What are GMOs?

GMO stands for Genetically Modified Organisms. GMOs are organisms that have been created through direct manipulation of the gene sequence in ways that do not and cannot occur in nature. They are created by inserting genes or DNA sequences across species boundaries and in this way they differ from traditional breeding which is cross breeding within the same species.   See our February 2014 article on Genetic Engineering 101 for details.

What in Canada is GM?

Currently in Canada, genetic modification (also called genetic engineering) is performed for only one purpose:  to cause a plant to be able to tolerate herbicides or create its own insecticide. Why? So that the chemical companies who create herbicides or insecticide plants can increase sales.  The ideas that genetic modification is causing greater yields or improved nutrition are myths.

The crops grown in Canada that are GM are corn, soy, canola and white sugar beet (for sugar processing) and some GM sweet corn is grown in Ontario. GM products imported into Canada are cottonseed oil, papaya, squash, alfalfa, and some milk ingredients. See CBAN for details, especially on products like the GM Potato and GM Apple that may soon be on our grocery shelves.

What foods contain GM ingredients?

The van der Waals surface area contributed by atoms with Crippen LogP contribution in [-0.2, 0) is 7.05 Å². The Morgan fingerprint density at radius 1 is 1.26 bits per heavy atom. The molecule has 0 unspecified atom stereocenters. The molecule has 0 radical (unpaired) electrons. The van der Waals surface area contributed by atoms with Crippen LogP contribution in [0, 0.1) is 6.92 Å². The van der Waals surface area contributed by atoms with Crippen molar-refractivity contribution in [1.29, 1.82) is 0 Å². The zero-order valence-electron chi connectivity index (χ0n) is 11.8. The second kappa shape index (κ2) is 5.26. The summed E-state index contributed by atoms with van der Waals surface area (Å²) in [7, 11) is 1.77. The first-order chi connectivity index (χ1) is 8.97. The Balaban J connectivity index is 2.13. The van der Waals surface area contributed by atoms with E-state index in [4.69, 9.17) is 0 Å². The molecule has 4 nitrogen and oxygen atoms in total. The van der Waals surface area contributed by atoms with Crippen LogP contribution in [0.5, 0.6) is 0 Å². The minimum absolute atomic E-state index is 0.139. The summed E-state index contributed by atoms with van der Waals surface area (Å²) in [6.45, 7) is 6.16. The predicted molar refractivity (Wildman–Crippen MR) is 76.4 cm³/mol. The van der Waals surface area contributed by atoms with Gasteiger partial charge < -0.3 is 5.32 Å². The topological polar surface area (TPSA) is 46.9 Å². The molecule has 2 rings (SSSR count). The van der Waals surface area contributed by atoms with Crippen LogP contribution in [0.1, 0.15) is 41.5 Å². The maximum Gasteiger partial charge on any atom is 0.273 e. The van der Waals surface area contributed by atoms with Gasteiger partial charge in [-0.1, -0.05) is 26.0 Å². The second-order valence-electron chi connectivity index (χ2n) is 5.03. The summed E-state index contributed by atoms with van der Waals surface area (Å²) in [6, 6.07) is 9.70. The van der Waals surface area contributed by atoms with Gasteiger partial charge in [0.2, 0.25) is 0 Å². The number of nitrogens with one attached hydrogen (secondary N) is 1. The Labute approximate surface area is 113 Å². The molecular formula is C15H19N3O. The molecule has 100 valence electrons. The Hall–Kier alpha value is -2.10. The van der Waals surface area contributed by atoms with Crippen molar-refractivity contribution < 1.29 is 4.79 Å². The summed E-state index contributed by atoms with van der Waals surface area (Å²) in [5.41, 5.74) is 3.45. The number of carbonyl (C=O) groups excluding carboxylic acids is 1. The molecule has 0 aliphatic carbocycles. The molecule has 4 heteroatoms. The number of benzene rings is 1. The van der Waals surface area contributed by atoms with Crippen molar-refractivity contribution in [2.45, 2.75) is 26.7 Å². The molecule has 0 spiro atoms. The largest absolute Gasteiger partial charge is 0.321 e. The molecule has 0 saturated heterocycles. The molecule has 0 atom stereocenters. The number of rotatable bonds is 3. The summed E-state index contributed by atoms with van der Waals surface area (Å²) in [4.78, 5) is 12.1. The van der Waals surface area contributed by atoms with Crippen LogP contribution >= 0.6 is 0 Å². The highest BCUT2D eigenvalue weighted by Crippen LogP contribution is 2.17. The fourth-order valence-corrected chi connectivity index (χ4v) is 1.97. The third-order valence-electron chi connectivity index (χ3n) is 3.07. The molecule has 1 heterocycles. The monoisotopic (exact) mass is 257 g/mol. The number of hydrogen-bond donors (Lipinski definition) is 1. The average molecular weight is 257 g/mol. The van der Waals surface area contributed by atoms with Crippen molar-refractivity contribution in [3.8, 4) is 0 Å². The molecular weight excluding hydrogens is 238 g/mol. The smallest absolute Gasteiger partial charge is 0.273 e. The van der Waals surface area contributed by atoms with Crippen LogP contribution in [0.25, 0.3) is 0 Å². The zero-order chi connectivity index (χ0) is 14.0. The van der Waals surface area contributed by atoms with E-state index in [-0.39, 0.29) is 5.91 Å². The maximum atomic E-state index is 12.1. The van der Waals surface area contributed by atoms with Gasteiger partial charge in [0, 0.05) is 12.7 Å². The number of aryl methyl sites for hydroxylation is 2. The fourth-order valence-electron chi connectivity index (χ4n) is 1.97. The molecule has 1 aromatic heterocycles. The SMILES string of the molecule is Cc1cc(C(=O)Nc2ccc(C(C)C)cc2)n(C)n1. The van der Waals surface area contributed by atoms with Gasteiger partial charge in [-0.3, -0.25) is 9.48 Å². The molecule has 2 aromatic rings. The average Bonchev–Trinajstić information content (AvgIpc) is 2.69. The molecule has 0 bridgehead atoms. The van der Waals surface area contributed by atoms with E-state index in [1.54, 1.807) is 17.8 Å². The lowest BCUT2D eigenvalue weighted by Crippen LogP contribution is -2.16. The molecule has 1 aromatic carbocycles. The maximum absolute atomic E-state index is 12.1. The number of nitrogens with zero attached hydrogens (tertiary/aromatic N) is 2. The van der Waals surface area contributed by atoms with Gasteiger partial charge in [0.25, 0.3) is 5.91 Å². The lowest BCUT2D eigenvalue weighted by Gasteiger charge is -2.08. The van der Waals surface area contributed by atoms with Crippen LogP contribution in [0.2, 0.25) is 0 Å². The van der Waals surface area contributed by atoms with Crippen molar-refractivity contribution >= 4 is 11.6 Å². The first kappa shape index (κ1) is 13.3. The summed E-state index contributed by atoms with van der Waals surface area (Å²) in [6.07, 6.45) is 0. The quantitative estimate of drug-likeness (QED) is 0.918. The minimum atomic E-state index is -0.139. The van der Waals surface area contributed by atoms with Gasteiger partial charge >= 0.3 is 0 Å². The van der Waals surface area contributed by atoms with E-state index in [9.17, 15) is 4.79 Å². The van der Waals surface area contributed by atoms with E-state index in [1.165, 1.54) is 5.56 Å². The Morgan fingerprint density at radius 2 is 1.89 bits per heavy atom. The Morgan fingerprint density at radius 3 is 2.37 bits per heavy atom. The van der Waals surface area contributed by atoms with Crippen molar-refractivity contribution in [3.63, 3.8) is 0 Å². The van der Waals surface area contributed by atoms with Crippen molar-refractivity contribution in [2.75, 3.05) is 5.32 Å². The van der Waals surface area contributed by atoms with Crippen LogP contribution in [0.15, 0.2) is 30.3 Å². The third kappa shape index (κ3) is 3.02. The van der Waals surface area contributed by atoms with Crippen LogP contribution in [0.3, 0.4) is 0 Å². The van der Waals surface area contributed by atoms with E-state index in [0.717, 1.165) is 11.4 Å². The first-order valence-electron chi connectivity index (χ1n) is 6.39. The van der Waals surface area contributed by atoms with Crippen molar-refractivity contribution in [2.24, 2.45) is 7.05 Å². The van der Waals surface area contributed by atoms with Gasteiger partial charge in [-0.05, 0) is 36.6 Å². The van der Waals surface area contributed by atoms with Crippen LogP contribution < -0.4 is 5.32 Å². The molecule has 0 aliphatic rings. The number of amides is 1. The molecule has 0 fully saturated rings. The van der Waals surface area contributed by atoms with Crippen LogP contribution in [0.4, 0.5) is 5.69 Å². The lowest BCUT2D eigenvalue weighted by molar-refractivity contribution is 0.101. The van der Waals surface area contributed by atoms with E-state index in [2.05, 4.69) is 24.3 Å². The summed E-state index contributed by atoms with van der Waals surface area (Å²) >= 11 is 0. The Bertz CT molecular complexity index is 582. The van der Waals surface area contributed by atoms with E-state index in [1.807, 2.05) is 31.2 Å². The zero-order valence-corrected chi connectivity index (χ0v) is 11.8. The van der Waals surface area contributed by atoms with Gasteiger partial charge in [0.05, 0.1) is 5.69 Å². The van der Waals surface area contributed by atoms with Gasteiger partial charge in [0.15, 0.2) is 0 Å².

Most processed foods contains some kind of GM ingredient.

Is testing required of GMOs that we eat?

No.  Under Canadian law, when a company wants to sell or advertise for sale a “novel food” it only has to submit a notification prepared under the “Guidelines for the Safety Assessment of Novel Foods”.  The notification does not require any testing, only “information relied on to establish that the novel food is safe for consumption”.  Only if the Food Directorate thinks it needs more information to establish that a food is safe for consumption does it request additional information and then assess this additional information. But even this second assessment stage does not require information on testing or mandate the company to perform testing.  If any tests are submitted, they are usually based on 90 day trials, which are generally not adequate to exhibit the harms that occur over the life of a subject.  See Mary Lou’s Article from October 2013 A New Bottom Line for Kevin O’Leary which explains how Mr. O’Leary, like other Canadians, doesn’t realize that testing is not required.


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